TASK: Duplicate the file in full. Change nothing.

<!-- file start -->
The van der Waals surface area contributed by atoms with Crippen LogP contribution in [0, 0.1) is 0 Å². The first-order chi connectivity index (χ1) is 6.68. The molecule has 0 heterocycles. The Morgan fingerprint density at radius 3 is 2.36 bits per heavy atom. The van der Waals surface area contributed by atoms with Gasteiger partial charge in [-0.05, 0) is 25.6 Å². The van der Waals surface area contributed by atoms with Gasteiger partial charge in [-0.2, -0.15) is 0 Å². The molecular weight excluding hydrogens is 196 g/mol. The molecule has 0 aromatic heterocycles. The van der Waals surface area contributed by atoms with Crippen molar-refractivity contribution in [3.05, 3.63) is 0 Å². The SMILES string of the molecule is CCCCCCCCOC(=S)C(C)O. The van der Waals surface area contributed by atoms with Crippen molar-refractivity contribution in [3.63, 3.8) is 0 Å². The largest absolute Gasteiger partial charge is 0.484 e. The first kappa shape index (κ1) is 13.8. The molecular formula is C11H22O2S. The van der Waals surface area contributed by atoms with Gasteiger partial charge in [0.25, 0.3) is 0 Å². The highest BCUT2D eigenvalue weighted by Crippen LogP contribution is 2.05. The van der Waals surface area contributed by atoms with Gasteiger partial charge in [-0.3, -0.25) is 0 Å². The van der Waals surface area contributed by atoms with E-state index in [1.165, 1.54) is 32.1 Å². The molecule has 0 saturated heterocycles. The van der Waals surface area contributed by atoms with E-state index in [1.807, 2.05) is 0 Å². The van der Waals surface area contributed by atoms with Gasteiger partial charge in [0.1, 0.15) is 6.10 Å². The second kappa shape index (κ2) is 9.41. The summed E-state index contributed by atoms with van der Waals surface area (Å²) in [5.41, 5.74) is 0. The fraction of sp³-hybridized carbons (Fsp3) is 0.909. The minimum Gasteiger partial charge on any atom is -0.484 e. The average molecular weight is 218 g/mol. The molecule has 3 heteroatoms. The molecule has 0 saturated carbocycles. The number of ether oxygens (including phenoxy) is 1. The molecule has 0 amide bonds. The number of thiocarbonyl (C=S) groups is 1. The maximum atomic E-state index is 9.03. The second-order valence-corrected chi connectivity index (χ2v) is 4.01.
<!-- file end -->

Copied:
The van der Waals surface area contributed by atoms with Crippen LogP contribution in [0, 0.1) is 0 Å². The first-order chi connectivity index (χ1) is 6.68. The molecule has 0 heterocycles. The Morgan fingerprint density at radius 3 is 2.36 bits per heavy atom. The van der Waals surface area contributed by atoms with Gasteiger partial charge in [-0.05, 0) is 25.6 Å². The van der Waals surface area contributed by atoms with Gasteiger partial charge in [-0.2, -0.15) is 0 Å². The molecular weight excluding hydrogens is 196 g/mol. The molecule has 0 aromatic heterocycles. The van der Waals surface area contributed by atoms with Crippen molar-refractivity contribution in [3.05, 3.63) is 0 Å². The SMILES string of the molecule is CCCCCCCCOC(=S)C(C)O. The van der Waals surface area contributed by atoms with Crippen molar-refractivity contribution in [3.63, 3.8) is 0 Å². The largest absolute Gasteiger partial charge is 0.484 e. The first kappa shape index (κ1) is 13.8. The molecular formula is C11H22O2S. The van der Waals surface area contributed by atoms with Gasteiger partial charge in [0.25, 0.3) is 0 Å². The highest BCUT2D eigenvalue weighted by Crippen LogP contribution is 2.05. The van der Waals surface area contributed by atoms with Gasteiger partial charge in [-0.3, -0.25) is 0 Å². The van der Waals surface area contributed by atoms with E-state index in [1.165, 1.54) is 32.1 Å². The molecule has 0 saturated heterocycles. The van der Waals surface area contributed by atoms with E-state index in [1.807, 2.05) is 0 Å². The van der Waals surface area contributed by atoms with Gasteiger partial charge in [0.1, 0.15) is 6.10 Å². The second kappa shape index (κ2) is 9.41. The summed E-state index contributed by atoms with van der Waals surface area (Å²) in [5.41, 5.74) is 0. The fraction of sp³-hybridized carbons (Fsp3) is 0.909. The minimum Gasteiger partial charge on any atom is -0.484 e. The average molecular weight is 218 g/mol. The molecule has 3 heteroatoms. The molecule has 0 saturated carbocycles. The number of ether oxygens (including phenoxy) is 1. The molecule has 0 amide bonds. The number of thiocarbonyl (C=S) groups is 1. The maximum atomic E-state index is 9.03. The second-order valence-corrected chi connectivity index (χ2v) is 4.01.